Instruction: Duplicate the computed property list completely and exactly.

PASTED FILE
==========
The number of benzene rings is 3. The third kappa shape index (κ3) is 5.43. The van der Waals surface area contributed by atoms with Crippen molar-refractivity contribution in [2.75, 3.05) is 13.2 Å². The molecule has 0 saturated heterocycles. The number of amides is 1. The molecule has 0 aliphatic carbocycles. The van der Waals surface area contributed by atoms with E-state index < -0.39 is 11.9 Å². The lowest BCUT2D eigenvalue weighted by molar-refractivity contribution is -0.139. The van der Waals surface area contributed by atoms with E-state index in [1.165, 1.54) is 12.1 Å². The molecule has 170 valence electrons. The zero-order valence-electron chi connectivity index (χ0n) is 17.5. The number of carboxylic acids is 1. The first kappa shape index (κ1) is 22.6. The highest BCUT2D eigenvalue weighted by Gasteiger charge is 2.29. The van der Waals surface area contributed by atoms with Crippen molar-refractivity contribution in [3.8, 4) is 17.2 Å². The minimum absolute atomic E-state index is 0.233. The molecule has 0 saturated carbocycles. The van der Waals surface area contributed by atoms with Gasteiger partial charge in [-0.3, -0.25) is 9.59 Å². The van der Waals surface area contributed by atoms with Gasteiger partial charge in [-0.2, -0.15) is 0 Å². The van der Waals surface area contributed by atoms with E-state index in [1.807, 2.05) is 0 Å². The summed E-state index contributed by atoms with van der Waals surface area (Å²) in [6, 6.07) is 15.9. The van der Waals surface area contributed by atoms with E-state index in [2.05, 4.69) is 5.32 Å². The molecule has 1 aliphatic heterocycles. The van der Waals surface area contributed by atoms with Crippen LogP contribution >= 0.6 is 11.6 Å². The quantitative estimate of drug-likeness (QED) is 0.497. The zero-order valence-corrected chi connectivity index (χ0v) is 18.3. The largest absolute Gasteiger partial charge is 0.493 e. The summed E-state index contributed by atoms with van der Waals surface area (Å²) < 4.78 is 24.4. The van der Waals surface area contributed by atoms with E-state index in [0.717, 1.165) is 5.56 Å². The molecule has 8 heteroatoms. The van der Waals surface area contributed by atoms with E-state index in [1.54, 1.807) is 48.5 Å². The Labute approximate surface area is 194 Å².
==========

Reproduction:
The number of benzene rings is 3. The third kappa shape index (κ3) is 5.43. The van der Waals surface area contributed by atoms with Crippen molar-refractivity contribution in [2.75, 3.05) is 13.2 Å². The molecule has 0 saturated heterocycles. The number of amides is 1. The molecule has 0 aliphatic carbocycles. The van der Waals surface area contributed by atoms with E-state index < -0.39 is 11.9 Å². The lowest BCUT2D eigenvalue weighted by molar-refractivity contribution is -0.139. The van der Waals surface area contributed by atoms with E-state index in [1.165, 1.54) is 12.1 Å². The molecule has 170 valence electrons. The zero-order valence-electron chi connectivity index (χ0n) is 17.5. The number of carboxylic acids is 1. The first kappa shape index (κ1) is 22.6. The highest BCUT2D eigenvalue weighted by Gasteiger charge is 2.29. The van der Waals surface area contributed by atoms with Crippen molar-refractivity contribution in [3.8, 4) is 17.2 Å². The minimum absolute atomic E-state index is 0.233. The molecule has 0 saturated carbocycles. The van der Waals surface area contributed by atoms with Gasteiger partial charge in [-0.3, -0.25) is 9.59 Å². The van der Waals surface area contributed by atoms with Gasteiger partial charge in [-0.2, -0.15) is 0 Å². The van der Waals surface area contributed by atoms with E-state index in [1.807, 2.05) is 0 Å². The summed E-state index contributed by atoms with van der Waals surface area (Å²) in [6, 6.07) is 15.9. The van der Waals surface area contributed by atoms with E-state index in [2.05, 4.69) is 5.32 Å². The molecule has 1 aliphatic heterocycles. The van der Waals surface area contributed by atoms with Crippen LogP contribution >= 0.6 is 11.6 Å². The quantitative estimate of drug-likeness (QED) is 0.497. The zero-order valence-corrected chi connectivity index (χ0v) is 18.3. The largest absolute Gasteiger partial charge is 0.493 e. The summed E-state index contributed by atoms with van der Waals surface area (Å²) < 4.78 is 24.4. The van der Waals surface area contributed by atoms with E-state index in [0.717, 1.165) is 5.56 Å². The molecule has 8 heteroatoms. The van der Waals surface area contributed by atoms with E-state index in [1.54, 1.807) is 48.5 Å². The Labute approximate surface area is 194 Å².